Former US President Donald Trump is not happy with some of his fellow Republicans who have stayed silent on an ongoing Maricopa County audit. In an interview with the One America News Network, the social media pariah slammed some of his own party members as “weak” and “stupid” for failing to address what he considers an important issue.
“That’s all people ask me. They say ‘what’s going on in Arizona?’ They want to talk about election fraud. The weak Republicans don’t want to talk about it,” Trump told OAN interviewer Chanel Rion. “The weak Republican don’t want to talk about it. The weak or stupid or RINOs [Republican In Name Only], call them whatever you want, and yet the Republican voter that’s what they want to hear.”
According to the former US commander-in-chief, “the Republican voter wants the story. The weak Republican politician doesn’t want to talk about this story.”
Who is Not Happy About the Audit?
RINO is an acronym usually applied to GOP party members who are deemed by some as being "controversial", including Rep. Liz Cheney, who recently lost her position as chair of the Republican Conference over her ongoing criticisms of the party’s acclaimed star: Donald Trump.
The post was overtaken by Rep. Elise Stefanik, a public defender of the Maricopa County audit, which has already pointed out a number of troubling conclusions, including that there were "apparent omissions, inconsistencies, and anomalies" in relation to the county's handling, organisation, and storage of ballots, according to Arizona Senate auditors.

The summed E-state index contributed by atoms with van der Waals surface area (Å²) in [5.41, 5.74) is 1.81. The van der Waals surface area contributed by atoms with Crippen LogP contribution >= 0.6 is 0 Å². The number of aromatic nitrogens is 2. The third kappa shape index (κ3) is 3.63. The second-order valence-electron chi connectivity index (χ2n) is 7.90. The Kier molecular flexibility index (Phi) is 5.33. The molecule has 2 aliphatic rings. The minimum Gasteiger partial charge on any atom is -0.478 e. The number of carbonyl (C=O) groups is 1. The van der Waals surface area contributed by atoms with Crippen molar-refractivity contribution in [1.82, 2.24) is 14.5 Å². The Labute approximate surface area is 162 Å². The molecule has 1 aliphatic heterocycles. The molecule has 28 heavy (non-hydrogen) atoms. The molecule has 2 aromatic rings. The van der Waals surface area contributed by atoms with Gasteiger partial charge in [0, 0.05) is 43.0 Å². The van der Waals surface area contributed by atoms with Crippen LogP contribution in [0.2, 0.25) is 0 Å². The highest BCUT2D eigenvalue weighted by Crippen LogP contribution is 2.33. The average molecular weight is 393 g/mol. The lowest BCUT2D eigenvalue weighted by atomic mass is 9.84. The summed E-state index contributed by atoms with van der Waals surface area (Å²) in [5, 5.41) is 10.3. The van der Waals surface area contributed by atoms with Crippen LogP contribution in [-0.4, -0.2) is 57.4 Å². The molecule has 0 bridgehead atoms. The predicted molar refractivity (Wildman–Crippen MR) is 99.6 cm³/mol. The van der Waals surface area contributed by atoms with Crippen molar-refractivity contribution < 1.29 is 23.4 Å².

But the recount was not welcomed by the Maricopa Board of Supervisors which said it would not help the senators with a “sham” and “con” of an audit, dubbing it a “spectacle that is harming all of us.” Arizona Secretary of State Katie Hobbs added that the voting equipment should now be changed in the county amid “grave concerns regarding the security and integrity” of the machines after they were turned out to a private contractor for an audit process.
But Arizona Senate President Karen Fann maintains that the audit of the 2020 November vote that has saw its first Republican loss in 20 years should proceed, to “get our questions answered”.
Trump has unsuccessfully pushed for recounts across the US since it was confirmed that Joe Biden had outstripped him, both in the popular and in the Electoral College vote, after Americans cast their ballots on 3 November, 2020. Trump’s baseless claims of election fraud have put his supporters in an uneasy position. The deadly 6 January storming of the Capitol building, as lawmakers were about to certify Joe Biden’s win, is mostly blamed on Trump’s “inflammatory” rhetoric. The former president was impeached a second time by the US House of Representatives, the final episode for “incitement to insurrection", and was subsequently blocked by social media giants including Facebook and Twitter. Trump, who denies the accusations, was acquitted by the US Senate shortly after.